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Monday, 10 September 1984
Page: 904

Mr MacKELLAR(3.59) —The Minister for Defence (Mr Scholes) has accused the Opposition of scratching around for issues. I cannot think of a more important issue than the defence and security of the nation. If there is one overriding responsibility for any government of whatever political persuasion, it is the defence and security of the nation. So there could not be a more important issue for us to discuss. The Minister also said Australia's relations are sound. That hardly fits in with the statements being made all around the world, as the present Minister for Foreign Affairs (Mr Hayden) stumbles around from crisis to crisis and puts at jeopardy those sound relationships which have been built up.

Of course, the most recent example of this is the Indonesian Foreign Minister's statements in relation to the activities of the Australian Minister for Foreign Affairs (Mr Hayden), hardly a demonstration of sound and worthwhile relationships being built up.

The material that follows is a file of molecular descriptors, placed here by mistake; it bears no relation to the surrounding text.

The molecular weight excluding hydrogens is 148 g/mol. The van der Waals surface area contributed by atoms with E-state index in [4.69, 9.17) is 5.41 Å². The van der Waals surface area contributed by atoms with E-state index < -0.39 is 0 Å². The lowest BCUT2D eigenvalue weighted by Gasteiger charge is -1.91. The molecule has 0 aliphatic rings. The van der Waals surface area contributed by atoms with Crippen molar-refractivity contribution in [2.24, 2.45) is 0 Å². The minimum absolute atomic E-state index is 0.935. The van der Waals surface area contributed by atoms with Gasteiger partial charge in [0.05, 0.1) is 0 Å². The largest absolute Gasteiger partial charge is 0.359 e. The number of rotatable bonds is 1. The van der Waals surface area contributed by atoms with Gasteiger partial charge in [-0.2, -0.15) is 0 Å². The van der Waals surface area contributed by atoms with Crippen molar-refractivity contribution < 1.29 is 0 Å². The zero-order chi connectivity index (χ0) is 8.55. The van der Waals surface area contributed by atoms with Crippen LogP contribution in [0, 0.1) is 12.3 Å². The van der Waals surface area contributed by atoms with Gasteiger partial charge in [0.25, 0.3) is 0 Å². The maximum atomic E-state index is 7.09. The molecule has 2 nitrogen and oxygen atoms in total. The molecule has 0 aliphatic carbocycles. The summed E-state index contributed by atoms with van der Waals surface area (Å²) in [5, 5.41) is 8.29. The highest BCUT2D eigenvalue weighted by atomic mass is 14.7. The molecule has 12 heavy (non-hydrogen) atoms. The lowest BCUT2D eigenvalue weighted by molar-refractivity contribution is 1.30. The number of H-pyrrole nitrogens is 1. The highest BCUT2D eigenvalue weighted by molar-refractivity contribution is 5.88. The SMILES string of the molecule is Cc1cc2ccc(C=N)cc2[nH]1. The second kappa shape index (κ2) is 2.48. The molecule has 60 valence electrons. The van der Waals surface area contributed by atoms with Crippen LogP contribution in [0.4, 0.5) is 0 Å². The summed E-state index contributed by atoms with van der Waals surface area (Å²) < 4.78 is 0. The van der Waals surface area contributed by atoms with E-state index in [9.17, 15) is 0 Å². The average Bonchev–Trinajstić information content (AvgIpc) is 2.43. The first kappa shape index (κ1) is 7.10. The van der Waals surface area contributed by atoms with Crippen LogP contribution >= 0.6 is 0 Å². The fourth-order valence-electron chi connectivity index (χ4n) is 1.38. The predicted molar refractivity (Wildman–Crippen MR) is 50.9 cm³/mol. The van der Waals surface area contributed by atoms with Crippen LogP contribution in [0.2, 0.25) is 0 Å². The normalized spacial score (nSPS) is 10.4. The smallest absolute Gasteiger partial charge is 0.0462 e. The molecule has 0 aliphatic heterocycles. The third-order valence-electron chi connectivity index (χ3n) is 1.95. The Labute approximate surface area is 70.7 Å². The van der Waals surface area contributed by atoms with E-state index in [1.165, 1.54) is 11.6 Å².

The Minister for Defence talked about the good discussions that the present Prime Minister (Mr Hawke) and Secretary of State for the United States, Mr Shultz, had recently. I am sure they were amicable and friendly discussions. I wonder whether during those discussions the Prime Minister and the Secretary of State for the United States discussed the Foreign Minister's threatening attitude which he expressed in the discussions he had and interviews he gave recently in Geneva, after Mr Shultz had visited Australia. There was no mention of threatening the future relationships and viability of the joint facilities in Australia when the discussions took place in Australia with the United States Secretary of State. He was shuffled off and sent away without any deliberations in relation to that significant threat.

We are living in a dramatic period in the defence of this region. The decision of the New Zealand Labour Party to withdraw from ANZUS illustrates the results that come from what I regard as an historic failure to see the realities in perspective. If ever we have had a demonstration of that historic failure we have seen it in the person of the Minister for Defence today. The New Zealand Prime Minister, Mr Lange, when he appeared on the television program Four Corners on 1 September, seemed to argue that Australians and Americans were good people, and therefore they would be quite happy to go along with New Zealand's wishes to ban US naval ships in the Pacific and at New Zealand ports but quite happy to accept New Zealand as an ANZUS member. It was a very strange logic, because it led to the view that only nasty people would object to such a view of ANZUS.